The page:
We strongly welcome the Government's endorsement of the proposals developed jointly by the Radio Authority and the Commercial Radio Companies Association to liberalise ownership rules for local commercial analogue licences. These involve doing away entirely with nation-wide limits on licence ownership, leaving these matters solely to the competition authorities. In each local area, the formula that we have jointly proposed, that there should be a minimum of three owners plus the BBC in mature markets, is to be adopted. That would ensure a sufficient plurality of ownership, a safeguard which will be especially important given the removal of restrictions of foreign ownership on such licences. We note that the Government is adopting this "three plus BBC" approach for cross media ownership between newspapers and local radio and television companies and local radio, and that by implication it also underpins the approach to concentration of ownership within television where there will be at least three separate owners of network services plus the BBC. We believe that this approach is straightforward, transparent, fair and effective.

  We welcome the fact that Government proposes to address the anomaly in the Broadcasting Act 1996, under which religious organisations are not allowed to hold a digital sound programme service in a local area. Government has correctly concluded, however, that the severe limitations on available spectrum mean that legislation should continue to preclude religious bodies from owning national radio licences.

  We note the Government's proposals to abolish all rules on foreign ownership. As the policy narrative accompanying the draft Bill makes clear, this will place greater emphasis on ensuring national and local content in broadcasting. We therefore welcome the statement that OFCOM will have a duty to promote and protect the local content and character of local radio, and that the new regulator will have a continuing duty in respect of the quality of broadcast output.

 (d)   Access Radio

  We are heartened by the support and impetus that Government has given to our proposal for the creation of Access Radio, a new third tier of radio services to be established on a not for profit basis, designed to provide specific social gain in local communities. With Government's agreement, the Radio Authority is undertaking a range of experiments through fifteen pilot projects which are being launched this year, most of which are already on air. Access Radio would be distinct from commercial and BBC local radio, providing opportunities for those in local communities to have access to the making of radio, and deploying the medium for demonstrable social purposes. The experiment is the subject of independent evaluation. However, it is already clear that, for the successful implementation of Access Radio, OFCOM will need to exercise its powers to deploy FM frequencies from within the BBC's national and local sub-bands, as well as the ILR and INR bands.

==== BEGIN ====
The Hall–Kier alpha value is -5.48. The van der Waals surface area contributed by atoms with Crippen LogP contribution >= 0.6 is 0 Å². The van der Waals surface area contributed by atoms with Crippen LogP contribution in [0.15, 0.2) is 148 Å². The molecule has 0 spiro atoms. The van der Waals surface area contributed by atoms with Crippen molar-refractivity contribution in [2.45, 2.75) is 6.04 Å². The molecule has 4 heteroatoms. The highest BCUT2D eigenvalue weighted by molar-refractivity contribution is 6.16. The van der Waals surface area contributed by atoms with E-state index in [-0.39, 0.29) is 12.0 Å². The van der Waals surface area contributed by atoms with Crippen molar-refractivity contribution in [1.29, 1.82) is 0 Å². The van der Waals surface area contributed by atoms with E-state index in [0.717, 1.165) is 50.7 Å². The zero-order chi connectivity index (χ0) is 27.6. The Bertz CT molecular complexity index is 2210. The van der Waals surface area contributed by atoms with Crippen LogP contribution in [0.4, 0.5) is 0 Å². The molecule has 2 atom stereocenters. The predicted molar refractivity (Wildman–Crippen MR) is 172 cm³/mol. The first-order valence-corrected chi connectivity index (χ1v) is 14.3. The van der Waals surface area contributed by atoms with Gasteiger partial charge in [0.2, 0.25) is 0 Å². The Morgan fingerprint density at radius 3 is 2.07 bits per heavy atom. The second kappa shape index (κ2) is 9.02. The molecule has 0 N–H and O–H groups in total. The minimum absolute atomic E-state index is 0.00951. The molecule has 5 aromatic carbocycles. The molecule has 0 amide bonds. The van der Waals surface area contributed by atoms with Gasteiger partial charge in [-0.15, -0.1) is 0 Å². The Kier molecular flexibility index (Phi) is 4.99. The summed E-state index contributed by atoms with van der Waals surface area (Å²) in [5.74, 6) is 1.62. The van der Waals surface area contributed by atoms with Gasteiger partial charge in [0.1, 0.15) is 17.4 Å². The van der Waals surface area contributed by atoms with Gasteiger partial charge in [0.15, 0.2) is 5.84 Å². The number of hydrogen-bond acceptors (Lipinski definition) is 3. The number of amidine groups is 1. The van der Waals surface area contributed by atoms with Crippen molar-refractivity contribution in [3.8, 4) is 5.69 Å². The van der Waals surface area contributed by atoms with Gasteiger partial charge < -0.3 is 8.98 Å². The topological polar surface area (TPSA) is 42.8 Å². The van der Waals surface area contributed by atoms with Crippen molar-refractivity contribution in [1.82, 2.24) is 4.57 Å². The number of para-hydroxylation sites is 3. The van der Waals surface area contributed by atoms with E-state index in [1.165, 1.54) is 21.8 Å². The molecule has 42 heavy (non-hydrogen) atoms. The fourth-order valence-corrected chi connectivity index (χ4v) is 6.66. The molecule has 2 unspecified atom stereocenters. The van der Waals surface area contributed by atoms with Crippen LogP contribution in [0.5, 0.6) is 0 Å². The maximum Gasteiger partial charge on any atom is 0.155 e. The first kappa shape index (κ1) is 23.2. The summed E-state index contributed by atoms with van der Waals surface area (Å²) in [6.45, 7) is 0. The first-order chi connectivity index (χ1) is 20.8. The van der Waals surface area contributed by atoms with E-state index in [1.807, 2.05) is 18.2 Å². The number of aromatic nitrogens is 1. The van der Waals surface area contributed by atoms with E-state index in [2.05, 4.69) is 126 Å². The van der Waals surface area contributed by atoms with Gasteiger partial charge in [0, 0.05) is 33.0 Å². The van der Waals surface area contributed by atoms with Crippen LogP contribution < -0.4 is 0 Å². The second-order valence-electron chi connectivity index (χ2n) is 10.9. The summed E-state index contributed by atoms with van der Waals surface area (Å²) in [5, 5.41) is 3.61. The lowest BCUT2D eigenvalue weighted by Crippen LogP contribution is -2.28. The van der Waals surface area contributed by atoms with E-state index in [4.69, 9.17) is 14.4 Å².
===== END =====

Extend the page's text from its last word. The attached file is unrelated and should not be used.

4.  STAFFING

  We are particularly pleased to see, in the Policy Narrative accompanying the Draft Bill, confirmation from Government that the principles of the Transfer of Undertakings (Protection of Employment) Regulations will be followed in respect of OFCOM, together with principles of the Fair Deal on Pensions. This will be crucial in ensuring that OFCOM has a good supply of high-quality experienced staff and to maintain business as usual for the existing regulators in carrying out their statutory tasks during the next year or two. We urge that draft clauses to give effect to this undertaking are prepared as a matter of urgency and should be available for scrutiny by the Joint Committee.

5.  DETAILED DRAFTING

  The Radio Authority hopes to offer the Committee detailed drafting suggestions in due course.

May 2002

 


 
previous page contents next page

House of Lords home page Parliament home page House of Commons home page search page enquiries index

© Parliamentary copyright 2002
Prepared 12 June 2002